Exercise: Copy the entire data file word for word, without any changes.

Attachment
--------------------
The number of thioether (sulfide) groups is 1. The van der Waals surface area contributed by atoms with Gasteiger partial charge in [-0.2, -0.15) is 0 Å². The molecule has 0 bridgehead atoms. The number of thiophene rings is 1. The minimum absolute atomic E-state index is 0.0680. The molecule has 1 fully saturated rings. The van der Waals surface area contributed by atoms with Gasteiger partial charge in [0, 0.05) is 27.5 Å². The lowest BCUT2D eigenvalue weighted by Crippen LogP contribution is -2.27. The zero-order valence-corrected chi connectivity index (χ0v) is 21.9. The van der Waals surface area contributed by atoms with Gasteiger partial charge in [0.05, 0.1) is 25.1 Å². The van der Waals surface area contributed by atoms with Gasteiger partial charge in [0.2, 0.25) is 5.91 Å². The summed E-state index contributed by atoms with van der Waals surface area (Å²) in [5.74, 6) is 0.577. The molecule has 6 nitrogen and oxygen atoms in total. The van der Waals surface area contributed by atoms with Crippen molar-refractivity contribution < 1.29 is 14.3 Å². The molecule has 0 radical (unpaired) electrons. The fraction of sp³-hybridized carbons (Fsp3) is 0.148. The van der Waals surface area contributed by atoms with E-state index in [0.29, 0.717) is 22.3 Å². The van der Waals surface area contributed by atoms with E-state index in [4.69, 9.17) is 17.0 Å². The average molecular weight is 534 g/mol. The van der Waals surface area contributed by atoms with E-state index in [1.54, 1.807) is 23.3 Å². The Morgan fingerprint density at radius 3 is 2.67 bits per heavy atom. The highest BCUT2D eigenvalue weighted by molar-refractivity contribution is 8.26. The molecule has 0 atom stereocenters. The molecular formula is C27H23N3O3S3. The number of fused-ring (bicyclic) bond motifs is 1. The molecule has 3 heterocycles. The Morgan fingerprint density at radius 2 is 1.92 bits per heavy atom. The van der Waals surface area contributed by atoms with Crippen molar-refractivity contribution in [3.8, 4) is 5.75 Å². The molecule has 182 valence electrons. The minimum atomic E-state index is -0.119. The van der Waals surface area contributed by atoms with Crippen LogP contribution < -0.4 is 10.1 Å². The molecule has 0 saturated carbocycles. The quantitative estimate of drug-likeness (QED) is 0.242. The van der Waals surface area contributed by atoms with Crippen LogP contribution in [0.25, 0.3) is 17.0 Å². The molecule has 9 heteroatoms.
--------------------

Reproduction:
The number of thioether (sulfide) groups is 1. The van der Waals surface area contributed by atoms with Gasteiger partial charge in [-0.2, -0.15) is 0 Å². The molecule has 0 bridgehead atoms. The number of thiophene rings is 1. The minimum absolute atomic E-state index is 0.0680. The molecule has 1 fully saturated rings. The van der Waals surface area contributed by atoms with Gasteiger partial charge in [0, 0.05) is 27.5 Å². The lowest BCUT2D eigenvalue weighted by Crippen LogP contribution is -2.27. The zero-order valence-corrected chi connectivity index (χ0v) is 21.9. The van der Waals surface area contributed by atoms with Gasteiger partial charge in [0.05, 0.1) is 25.1 Å². The van der Waals surface area contributed by atoms with Gasteiger partial charge in [0.2, 0.25) is 5.91 Å². The summed E-state index contributed by atoms with van der Waals surface area (Å²) in [5.74, 6) is 0.577. The molecule has 6 nitrogen and oxygen atoms in total. The van der Waals surface area contributed by atoms with Crippen molar-refractivity contribution < 1.29 is 14.3 Å². The molecule has 0 radical (unpaired) electrons. The fraction of sp³-hybridized carbons (Fsp3) is 0.148. The van der Waals surface area contributed by atoms with E-state index in [0.29, 0.717) is 22.3 Å². The van der Waals surface area contributed by atoms with E-state index in [4.69, 9.17) is 17.0 Å². The average molecular weight is 534 g/mol. The van der Waals surface area contributed by atoms with E-state index in [1.54, 1.807) is 23.3 Å². The Morgan fingerprint density at radius 3 is 2.67 bits per heavy atom. The highest BCUT2D eigenvalue weighted by molar-refractivity contribution is 8.26. The molecule has 0 atom stereocenters. The molecular formula is C27H23N3O3S3. The number of fused-ring (bicyclic) bond motifs is 1. The molecule has 3 heterocycles. The Morgan fingerprint density at radius 2 is 1.92 bits per heavy atom. The van der Waals surface area contributed by atoms with Crippen molar-refractivity contribution in [3.8, 4) is 5.75 Å². The molecule has 182 valence electrons. The minimum atomic E-state index is -0.119. The van der Waals surface area contributed by atoms with Crippen LogP contribution < -0.4 is 10.1 Å². The molecule has 0 saturated carbocycles. The quantitative estimate of drug-likeness (QED) is 0.242. The van der Waals surface area contributed by atoms with Crippen LogP contribution in [0.25, 0.3) is 17.0 Å². The molecule has 9 heteroatoms.